For instance, some locals used to go into the jungle for fishing. Today, however, they have a small pond near their home where they are breeding more fish for consumption as well as sale.
“Altogether, they are earning from these alternative sources than they would through the jungle, without any real risks,” says Mistry, expounding on the benefits of these initiatives.
However, it isn’t just the WPSI involved in such efforts. Research organisations like Indian Council for Agricultural Research (ICAR) and forest officials at the Sundarbans Biosphere Reserve also help in training the locals in a real collaborative effort.
“The WPSI is running a medical camp where we distribute medicines and provide free treatment for locals and their livestock. This is a regular and collaborative process with people from the area. No one organisation can do this work alone,” says Mistry.
He also liaises between government officials and villagers to enable development in the area through the construction of brick roads and irrigation canals, and the provision of solar lights.
Thus far, Mistry has been associated with the capture and release of 70 tigers.
He believes that there are more than 100 Royal Bengal Tigers in the Sundarbans, but he isn’t too sure about the exact figure. Irrespective, this is a success story of the Sundarbans.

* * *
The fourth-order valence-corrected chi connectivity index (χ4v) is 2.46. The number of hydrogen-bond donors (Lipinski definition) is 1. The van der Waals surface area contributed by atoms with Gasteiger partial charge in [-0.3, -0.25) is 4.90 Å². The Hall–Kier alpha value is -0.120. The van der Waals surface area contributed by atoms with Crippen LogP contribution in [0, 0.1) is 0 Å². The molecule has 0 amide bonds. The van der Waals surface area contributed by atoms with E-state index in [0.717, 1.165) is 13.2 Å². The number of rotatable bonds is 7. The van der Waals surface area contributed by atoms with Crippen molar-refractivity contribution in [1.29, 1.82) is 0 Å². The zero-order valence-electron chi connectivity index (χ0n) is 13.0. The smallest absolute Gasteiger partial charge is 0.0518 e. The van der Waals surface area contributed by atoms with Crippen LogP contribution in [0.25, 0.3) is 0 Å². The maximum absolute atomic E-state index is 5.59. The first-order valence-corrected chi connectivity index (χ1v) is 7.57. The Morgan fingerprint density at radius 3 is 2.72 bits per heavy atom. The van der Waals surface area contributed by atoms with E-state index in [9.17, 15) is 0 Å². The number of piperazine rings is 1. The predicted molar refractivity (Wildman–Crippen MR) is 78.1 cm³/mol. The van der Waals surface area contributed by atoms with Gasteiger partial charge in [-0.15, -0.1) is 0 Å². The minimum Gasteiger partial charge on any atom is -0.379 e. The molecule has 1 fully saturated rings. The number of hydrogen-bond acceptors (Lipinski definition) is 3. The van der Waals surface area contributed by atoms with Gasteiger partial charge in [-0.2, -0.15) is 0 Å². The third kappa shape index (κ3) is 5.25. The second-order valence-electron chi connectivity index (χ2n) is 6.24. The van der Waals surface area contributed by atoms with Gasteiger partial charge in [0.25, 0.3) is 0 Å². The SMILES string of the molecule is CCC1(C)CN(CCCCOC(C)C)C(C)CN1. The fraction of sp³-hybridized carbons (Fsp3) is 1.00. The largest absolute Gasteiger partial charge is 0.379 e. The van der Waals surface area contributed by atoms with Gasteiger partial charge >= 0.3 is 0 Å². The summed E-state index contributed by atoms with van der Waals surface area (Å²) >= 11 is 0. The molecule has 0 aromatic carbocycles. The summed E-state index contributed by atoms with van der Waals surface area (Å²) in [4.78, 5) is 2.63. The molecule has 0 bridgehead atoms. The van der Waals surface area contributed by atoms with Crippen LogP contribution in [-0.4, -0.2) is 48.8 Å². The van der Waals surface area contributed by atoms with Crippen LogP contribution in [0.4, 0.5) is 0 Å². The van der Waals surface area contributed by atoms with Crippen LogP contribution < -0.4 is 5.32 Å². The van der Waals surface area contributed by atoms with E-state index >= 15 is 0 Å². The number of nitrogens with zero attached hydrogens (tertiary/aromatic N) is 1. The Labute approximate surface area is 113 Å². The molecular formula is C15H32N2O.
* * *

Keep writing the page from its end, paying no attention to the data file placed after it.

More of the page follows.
Further, Mistry offers a unique perspective on man-animal conflicts following incidents like last year when the Maharashtra government ordered the killing of Avni, the tiger.
He elaborates, “We have taken over their space. When they see any live moving animal in the forest, their normal behavior is to think that it is their prey and not a ‘human being’. Even when they stray into a village, they often eat livestock. When people run behind tigers in panic, they sometimes pounce in retaliation. This is not their fault; it is ours.”
However, there have been instances of alleged ‘man-eating tigers’ in the news. In a separate conversation with Mongabay, Dr. Pranav Chanchani, coordinator of the Tiger Conservation Programme at WWF-India, proposed an interesting solution to solve these ‘conflicts’.
“A two-fold approach, involving proactive or direct mitigation as well as indirect measures, is needed. Direct mitigation measures include operations to capture and rehabilitate ‘problem animals’, installing devices to repel animals and managing farmland habitats beyond forests to make such areas less attractive for tigers. Indirect measures can be used to help strengthen attitudes of tolerance among the public, and information campaigns,” he tells the nature publication.
Mistry’s position on humans entering a jungle and meeting a tragic fate is clear. “If a man is going inside the jungle, the defaulter is the man, not the tiger. I never blame the tiger,” he adds.
It is thanks to people like him that biodiversity-rich regions like the Sundarbans conserve their environment, despite the massive challenges.
Date: 21 Feb 2019